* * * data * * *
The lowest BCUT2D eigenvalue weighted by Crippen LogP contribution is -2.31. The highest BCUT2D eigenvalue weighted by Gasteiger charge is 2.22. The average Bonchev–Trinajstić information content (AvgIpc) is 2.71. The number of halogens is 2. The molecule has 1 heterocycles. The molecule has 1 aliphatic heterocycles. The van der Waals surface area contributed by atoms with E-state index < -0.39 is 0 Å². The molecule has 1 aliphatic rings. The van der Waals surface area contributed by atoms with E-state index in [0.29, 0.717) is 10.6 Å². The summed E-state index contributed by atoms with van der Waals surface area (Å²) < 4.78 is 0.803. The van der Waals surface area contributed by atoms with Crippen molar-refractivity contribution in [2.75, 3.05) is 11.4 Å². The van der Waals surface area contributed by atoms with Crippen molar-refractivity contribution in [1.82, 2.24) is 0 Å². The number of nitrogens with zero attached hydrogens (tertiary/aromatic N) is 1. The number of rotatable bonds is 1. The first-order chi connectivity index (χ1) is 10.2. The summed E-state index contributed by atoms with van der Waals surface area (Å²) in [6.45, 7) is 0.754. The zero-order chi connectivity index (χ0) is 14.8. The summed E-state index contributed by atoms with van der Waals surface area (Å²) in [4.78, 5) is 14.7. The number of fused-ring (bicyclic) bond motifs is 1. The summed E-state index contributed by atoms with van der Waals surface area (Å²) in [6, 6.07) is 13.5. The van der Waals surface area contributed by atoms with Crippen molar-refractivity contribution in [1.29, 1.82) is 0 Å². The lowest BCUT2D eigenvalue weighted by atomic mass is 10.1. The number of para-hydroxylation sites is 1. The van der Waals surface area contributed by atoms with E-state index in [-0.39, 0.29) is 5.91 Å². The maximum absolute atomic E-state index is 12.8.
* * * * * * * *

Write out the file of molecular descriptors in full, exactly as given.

The lowest BCUT2D eigenvalue weighted by Crippen LogP contribution is -2.31. The highest BCUT2D eigenvalue weighted by Gasteiger charge is 2.22. The average Bonchev–Trinajstić information content (AvgIpc) is 2.71. The number of halogens is 2. The molecule has 1 heterocycles. The molecule has 1 aliphatic heterocycles. The van der Waals surface area contributed by atoms with E-state index < -0.39 is 0 Å². The molecule has 1 aliphatic rings. The van der Waals surface area contributed by atoms with E-state index in [0.29, 0.717) is 10.6 Å². The summed E-state index contributed by atoms with van der Waals surface area (Å²) < 4.78 is 0.803. The van der Waals surface area contributed by atoms with Crippen molar-refractivity contribution in [2.75, 3.05) is 11.4 Å². The van der Waals surface area contributed by atoms with Crippen molar-refractivity contribution in [1.82, 2.24) is 0 Å². The number of nitrogens with zero attached hydrogens (tertiary/aromatic N) is 1. The number of rotatable bonds is 1. The first-order chi connectivity index (χ1) is 10.2. The summed E-state index contributed by atoms with van der Waals surface area (Å²) in [6.45, 7) is 0.754. The zero-order chi connectivity index (χ0) is 14.8. The summed E-state index contributed by atoms with van der Waals surface area (Å²) in [4.78, 5) is 14.7. The number of fused-ring (bicyclic) bond motifs is 1. The summed E-state index contributed by atoms with van der Waals surface area (Å²) in [6, 6.07) is 13.5. The van der Waals surface area contributed by atoms with Crippen molar-refractivity contribution in [1.29, 1.82) is 0 Å². The lowest BCUT2D eigenvalue weighted by atomic mass is 10.1. The number of para-hydroxylation sites is 1. The van der Waals surface area contributed by atoms with E-state index in [-0.39, 0.29) is 5.91 Å². The maximum absolute atomic E-state index is 12.8.